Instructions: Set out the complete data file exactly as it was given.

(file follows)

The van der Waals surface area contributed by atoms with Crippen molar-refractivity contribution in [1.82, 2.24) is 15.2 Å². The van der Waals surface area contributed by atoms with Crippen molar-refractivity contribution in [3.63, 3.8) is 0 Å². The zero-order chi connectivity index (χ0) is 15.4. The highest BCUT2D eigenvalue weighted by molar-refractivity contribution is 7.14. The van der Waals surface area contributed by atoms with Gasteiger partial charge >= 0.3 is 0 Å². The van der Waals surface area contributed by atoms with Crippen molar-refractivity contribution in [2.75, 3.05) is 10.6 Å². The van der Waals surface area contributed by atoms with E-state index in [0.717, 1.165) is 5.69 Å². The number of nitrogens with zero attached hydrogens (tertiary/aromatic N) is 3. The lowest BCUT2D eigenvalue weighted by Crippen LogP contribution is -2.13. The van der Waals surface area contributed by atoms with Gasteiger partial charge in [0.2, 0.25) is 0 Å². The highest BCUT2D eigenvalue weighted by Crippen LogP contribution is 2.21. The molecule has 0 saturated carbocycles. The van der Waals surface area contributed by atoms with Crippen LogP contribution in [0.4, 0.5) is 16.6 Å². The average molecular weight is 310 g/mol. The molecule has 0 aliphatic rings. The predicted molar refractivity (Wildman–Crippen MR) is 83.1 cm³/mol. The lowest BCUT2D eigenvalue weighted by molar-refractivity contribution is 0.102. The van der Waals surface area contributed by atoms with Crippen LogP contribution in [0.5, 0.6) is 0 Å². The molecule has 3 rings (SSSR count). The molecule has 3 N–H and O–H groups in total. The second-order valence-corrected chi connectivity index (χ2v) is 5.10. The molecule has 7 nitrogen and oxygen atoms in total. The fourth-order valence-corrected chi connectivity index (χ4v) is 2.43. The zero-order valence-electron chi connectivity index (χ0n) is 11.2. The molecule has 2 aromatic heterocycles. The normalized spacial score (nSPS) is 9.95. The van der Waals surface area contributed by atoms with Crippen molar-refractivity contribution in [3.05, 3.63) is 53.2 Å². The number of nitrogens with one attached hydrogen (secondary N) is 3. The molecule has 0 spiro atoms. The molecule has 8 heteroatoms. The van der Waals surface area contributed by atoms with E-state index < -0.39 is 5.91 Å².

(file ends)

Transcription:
The van der Waals surface area contributed by atoms with Crippen molar-refractivity contribution in [1.82, 2.24) is 15.2 Å². The van der Waals surface area contributed by atoms with Crippen molar-refractivity contribution in [3.63, 3.8) is 0 Å². The zero-order chi connectivity index (χ0) is 15.4. The highest BCUT2D eigenvalue weighted by molar-refractivity contribution is 7.14. The van der Waals surface area contributed by atoms with Gasteiger partial charge >= 0.3 is 0 Å². The van der Waals surface area contributed by atoms with Crippen molar-refractivity contribution in [2.75, 3.05) is 10.6 Å². The van der Waals surface area contributed by atoms with E-state index in [0.717, 1.165) is 5.69 Å². The number of nitrogens with zero attached hydrogens (tertiary/aromatic N) is 3. The lowest BCUT2D eigenvalue weighted by Crippen LogP contribution is -2.13. The van der Waals surface area contributed by atoms with Gasteiger partial charge in [0.2, 0.25) is 0 Å². The highest BCUT2D eigenvalue weighted by Crippen LogP contribution is 2.21. The molecule has 0 saturated carbocycles. The van der Waals surface area contributed by atoms with Crippen LogP contribution in [0.4, 0.5) is 16.6 Å². The average molecular weight is 310 g/mol. The molecule has 0 aliphatic rings. The predicted molar refractivity (Wildman–Crippen MR) is 83.1 cm³/mol. The lowest BCUT2D eigenvalue weighted by molar-refractivity contribution is 0.102. The van der Waals surface area contributed by atoms with Crippen LogP contribution in [0.5, 0.6) is 0 Å². The molecule has 3 rings (SSSR count). The molecule has 3 N–H and O–H groups in total. The second-order valence-corrected chi connectivity index (χ2v) is 5.10. The molecule has 7 nitrogen and oxygen atoms in total. The fourth-order valence-corrected chi connectivity index (χ4v) is 2.43. The zero-order valence-electron chi connectivity index (χ0n) is 11.2. The molecule has 2 aromatic heterocycles. The normalized spacial score (nSPS) is 9.95. The van der Waals surface area contributed by atoms with Crippen molar-refractivity contribution in [3.05, 3.63) is 53.2 Å². The number of nitrogens with one attached hydrogen (secondary N) is 3. The molecule has 0 spiro atoms. The molecule has 8 heteroatoms. The van der Waals surface area contributed by atoms with E-state index < -0.39 is 5.91 Å².